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2016 Miami Marlins Pitch F/X Scouting Report: Jose Fernandez

The Marlins are hoping Jose Fernandez's 2015 season after the return from Tommy John surgery is a sign of more to come in 2016. What can Pitch F/X show us about Jose?

Rob Foldy/Getty Images

The Miami Marlins are turning to their ace Jose Fernandez for another strong performance in 2016 after having spent more than a year off the field recovering from Tommy John surgery. That surgery was done in late May of 2014 and kept Fernandez out until June of 2015, but when he returned, he appeared to be firing on all cylinders.

The question of maintaining Fernandez's health will be critical, and that is why Miami is working on an innings limit for the righty. But will the stuff post-injury play up at ace level in 2016? Here we take a look at the 2015 data post-Tommy John surgery and create a Pitch F/X scouting report.

Pitch F/X: The Basics

The essential repertoire has not changed from 2013 to now, which is a positive sign for Fernandez and the Marlins. One would be concerned for the Fish if Fernandez had suffered a decrease in velocity or break on his Defector curveball, but it appears that Fernandez lost nothing after recovery. His fastball's exit velocity was recorded at 96.1 mph in 2013, and last year it was listed at 96.7 mph. If anything, he gained velocity, although this could be a consequence of the timing of his pitches (pitches are naturally faster midseason).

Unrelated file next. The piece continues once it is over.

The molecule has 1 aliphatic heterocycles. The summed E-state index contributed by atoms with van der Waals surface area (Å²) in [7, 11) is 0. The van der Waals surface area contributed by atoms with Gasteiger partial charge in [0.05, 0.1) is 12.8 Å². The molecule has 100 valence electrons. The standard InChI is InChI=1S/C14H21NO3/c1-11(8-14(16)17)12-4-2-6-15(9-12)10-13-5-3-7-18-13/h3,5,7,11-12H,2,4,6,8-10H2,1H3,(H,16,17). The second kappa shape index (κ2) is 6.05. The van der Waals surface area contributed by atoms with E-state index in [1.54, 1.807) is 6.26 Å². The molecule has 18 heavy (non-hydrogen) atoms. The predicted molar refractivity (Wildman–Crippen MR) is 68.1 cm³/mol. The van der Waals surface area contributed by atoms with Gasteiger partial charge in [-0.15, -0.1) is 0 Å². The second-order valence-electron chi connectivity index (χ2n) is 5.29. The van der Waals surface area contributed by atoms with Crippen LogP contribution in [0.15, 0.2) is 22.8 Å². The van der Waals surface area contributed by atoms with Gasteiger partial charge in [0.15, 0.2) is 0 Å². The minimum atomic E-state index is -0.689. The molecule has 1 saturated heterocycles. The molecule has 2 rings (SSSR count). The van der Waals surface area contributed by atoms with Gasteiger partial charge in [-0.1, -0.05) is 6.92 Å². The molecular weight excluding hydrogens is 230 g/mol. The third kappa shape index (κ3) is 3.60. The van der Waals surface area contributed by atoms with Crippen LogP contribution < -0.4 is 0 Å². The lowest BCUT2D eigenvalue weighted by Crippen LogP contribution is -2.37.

The Defector breaking ball does appear a tad different mechanically, but not in a necessarily detrimental fashion. His 2013 curve had more sink and dropped further down, with a three-inch negative vertical break. The Defector last season had only a one-inch negative vertical break, making it look and behave a little more like a hard-riding slider moving away from righties. In fact, there is not any pitch in baseball quite like it, which is why MLB's studio team called it a slider (and rightfully so given its heavy break) even though it has been classically referred to as a curve (given its heavy sink). The pitch is unique, and it remains apparently dominant.

The changeup is an added specialty for Fernandez. With his heavy breaking ball, one might think it was OK to just go with two pitches with great command all around or out of the zone, but Fernandez threw a wrinkle in against lefties, and he has been using it more and more often versus righties as well. It has heavy arm-side movement towards righties but also fantastic sink, and his arm movement makes it appear very similar to the fastball. The velocity difference is at eight mph, which is ideal for a changeup.